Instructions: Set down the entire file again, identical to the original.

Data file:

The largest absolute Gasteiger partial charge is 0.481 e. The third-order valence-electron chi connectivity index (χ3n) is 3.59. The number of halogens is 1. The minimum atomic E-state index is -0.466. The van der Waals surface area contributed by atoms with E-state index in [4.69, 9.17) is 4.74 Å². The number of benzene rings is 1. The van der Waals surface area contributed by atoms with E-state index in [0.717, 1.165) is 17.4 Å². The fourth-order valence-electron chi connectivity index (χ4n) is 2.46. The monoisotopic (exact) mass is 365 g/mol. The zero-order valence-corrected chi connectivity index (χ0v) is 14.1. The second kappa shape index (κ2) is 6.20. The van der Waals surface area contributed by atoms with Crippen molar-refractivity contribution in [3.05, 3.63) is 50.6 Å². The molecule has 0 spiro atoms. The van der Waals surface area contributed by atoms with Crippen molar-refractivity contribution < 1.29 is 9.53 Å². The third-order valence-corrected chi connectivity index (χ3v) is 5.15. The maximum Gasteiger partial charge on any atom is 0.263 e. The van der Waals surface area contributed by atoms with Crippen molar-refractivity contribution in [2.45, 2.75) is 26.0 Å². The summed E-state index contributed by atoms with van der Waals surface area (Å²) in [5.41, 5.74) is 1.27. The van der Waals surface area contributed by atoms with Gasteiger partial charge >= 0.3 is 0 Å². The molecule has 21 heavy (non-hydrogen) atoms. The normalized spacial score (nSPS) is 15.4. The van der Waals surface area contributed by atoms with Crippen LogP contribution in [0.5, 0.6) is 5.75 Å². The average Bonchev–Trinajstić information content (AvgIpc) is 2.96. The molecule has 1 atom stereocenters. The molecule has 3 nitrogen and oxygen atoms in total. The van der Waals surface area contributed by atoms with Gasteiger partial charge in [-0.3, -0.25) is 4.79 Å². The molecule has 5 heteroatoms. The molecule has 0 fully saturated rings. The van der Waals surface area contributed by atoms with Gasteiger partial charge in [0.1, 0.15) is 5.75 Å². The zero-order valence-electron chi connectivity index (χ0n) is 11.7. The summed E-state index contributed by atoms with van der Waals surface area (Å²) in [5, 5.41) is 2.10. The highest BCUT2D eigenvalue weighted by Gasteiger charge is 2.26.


The largest absolute Gasteiger partial charge is 0.481 e. The third-order valence-electron chi connectivity index (χ3n) is 3.59. The number of halogens is 1. The minimum atomic E-state index is -0.466. The van der Waals surface area contributed by atoms with E-state index in [4.69, 9.17) is 4.74 Å². The number of benzene rings is 1. The van der Waals surface area contributed by atoms with E-state index in [0.717, 1.165) is 17.4 Å². The fourth-order valence-electron chi connectivity index (χ4n) is 2.46. The monoisotopic (exact) mass is 365 g/mol. The zero-order valence-corrected chi connectivity index (χ0v) is 14.1. The second kappa shape index (κ2) is 6.20. The van der Waals surface area contributed by atoms with Crippen molar-refractivity contribution in [3.05, 3.63) is 50.6 Å². The molecule has 0 spiro atoms. The van der Waals surface area contributed by atoms with Crippen molar-refractivity contribution < 1.29 is 9.53 Å². The third-order valence-corrected chi connectivity index (χ3v) is 5.15. The maximum Gasteiger partial charge on any atom is 0.263 e. The van der Waals surface area contributed by atoms with Crippen molar-refractivity contribution in [2.45, 2.75) is 26.0 Å². The summed E-state index contributed by atoms with van der Waals surface area (Å²) in [5.41, 5.74) is 1.27. The van der Waals surface area contributed by atoms with Gasteiger partial charge >= 0.3 is 0 Å². The molecule has 21 heavy (non-hydrogen) atoms. The normalized spacial score (nSPS) is 15.4. The van der Waals surface area contributed by atoms with Crippen LogP contribution in [0.5, 0.6) is 5.75 Å². The average Bonchev–Trinajstić information content (AvgIpc) is 2.96. The molecule has 1 atom stereocenters. The molecule has 3 nitrogen and oxygen atoms in total. The van der Waals surface area contributed by atoms with Gasteiger partial charge in [-0.3, -0.25) is 4.79 Å². The molecule has 5 heteroatoms. The molecule has 0 fully saturated rings. The van der Waals surface area contributed by atoms with Gasteiger partial charge in [0.1, 0.15) is 5.75 Å². The zero-order valence-electron chi connectivity index (χ0n) is 11.7. The summed E-state index contributed by atoms with van der Waals surface area (Å²) in [5, 5.41) is 2.10. The highest BCUT2D eigenvalue weighted by Gasteiger charge is 2.26.